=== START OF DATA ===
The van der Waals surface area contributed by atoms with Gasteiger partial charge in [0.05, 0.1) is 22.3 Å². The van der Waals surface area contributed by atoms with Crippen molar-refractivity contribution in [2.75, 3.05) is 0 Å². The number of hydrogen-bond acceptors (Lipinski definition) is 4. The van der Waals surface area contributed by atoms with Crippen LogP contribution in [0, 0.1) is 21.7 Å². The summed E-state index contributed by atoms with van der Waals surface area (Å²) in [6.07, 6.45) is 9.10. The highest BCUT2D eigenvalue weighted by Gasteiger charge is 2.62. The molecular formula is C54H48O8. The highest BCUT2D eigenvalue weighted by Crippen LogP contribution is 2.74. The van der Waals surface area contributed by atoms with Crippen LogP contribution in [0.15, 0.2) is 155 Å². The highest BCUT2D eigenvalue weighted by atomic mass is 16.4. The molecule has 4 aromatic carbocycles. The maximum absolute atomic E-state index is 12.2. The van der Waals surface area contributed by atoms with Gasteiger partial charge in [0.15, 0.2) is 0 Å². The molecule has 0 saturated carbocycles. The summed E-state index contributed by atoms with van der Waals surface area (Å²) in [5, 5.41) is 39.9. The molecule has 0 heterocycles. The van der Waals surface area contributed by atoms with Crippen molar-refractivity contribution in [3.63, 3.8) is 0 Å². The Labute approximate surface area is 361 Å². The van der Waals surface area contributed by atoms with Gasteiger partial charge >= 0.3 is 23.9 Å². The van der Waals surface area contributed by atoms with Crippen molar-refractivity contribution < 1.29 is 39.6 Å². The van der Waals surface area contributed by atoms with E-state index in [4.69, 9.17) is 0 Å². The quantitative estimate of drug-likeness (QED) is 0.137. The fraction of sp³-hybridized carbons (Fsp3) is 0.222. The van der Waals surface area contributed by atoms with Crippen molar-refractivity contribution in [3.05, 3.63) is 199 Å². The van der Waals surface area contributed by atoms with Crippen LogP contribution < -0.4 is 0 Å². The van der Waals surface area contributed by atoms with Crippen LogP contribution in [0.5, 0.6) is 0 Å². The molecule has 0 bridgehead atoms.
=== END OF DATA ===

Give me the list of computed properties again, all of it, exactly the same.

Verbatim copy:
The van der Waals surface area contributed by atoms with Gasteiger partial charge in [0.05, 0.1) is 22.3 Å². The van der Waals surface area contributed by atoms with Crippen molar-refractivity contribution in [2.75, 3.05) is 0 Å². The number of hydrogen-bond acceptors (Lipinski definition) is 4. The van der Waals surface area contributed by atoms with Crippen LogP contribution in [0, 0.1) is 21.7 Å². The summed E-state index contributed by atoms with van der Waals surface area (Å²) in [6.07, 6.45) is 9.10. The highest BCUT2D eigenvalue weighted by Gasteiger charge is 2.62. The molecular formula is C54H48O8. The highest BCUT2D eigenvalue weighted by Crippen LogP contribution is 2.74. The van der Waals surface area contributed by atoms with Crippen LogP contribution in [0.15, 0.2) is 155 Å². The highest BCUT2D eigenvalue weighted by atomic mass is 16.4. The molecule has 4 aromatic carbocycles. The maximum absolute atomic E-state index is 12.2. The van der Waals surface area contributed by atoms with Gasteiger partial charge in [0.15, 0.2) is 0 Å². The molecule has 0 saturated carbocycles. The summed E-state index contributed by atoms with van der Waals surface area (Å²) in [5, 5.41) is 39.9. The molecule has 0 heterocycles. The van der Waals surface area contributed by atoms with Crippen molar-refractivity contribution in [3.63, 3.8) is 0 Å². The Labute approximate surface area is 361 Å². The van der Waals surface area contributed by atoms with Gasteiger partial charge >= 0.3 is 23.9 Å². The van der Waals surface area contributed by atoms with Crippen molar-refractivity contribution < 1.29 is 39.6 Å². The van der Waals surface area contributed by atoms with E-state index in [4.69, 9.17) is 0 Å². The quantitative estimate of drug-likeness (QED) is 0.137. The fraction of sp³-hybridized carbons (Fsp3) is 0.222. The van der Waals surface area contributed by atoms with Crippen molar-refractivity contribution in [3.05, 3.63) is 199 Å². The van der Waals surface area contributed by atoms with Crippen LogP contribution < -0.4 is 0 Å². The van der Waals surface area contributed by atoms with Crippen LogP contribution in [0.5, 0.6) is 0 Å². The molecule has 0 bridgehead atoms.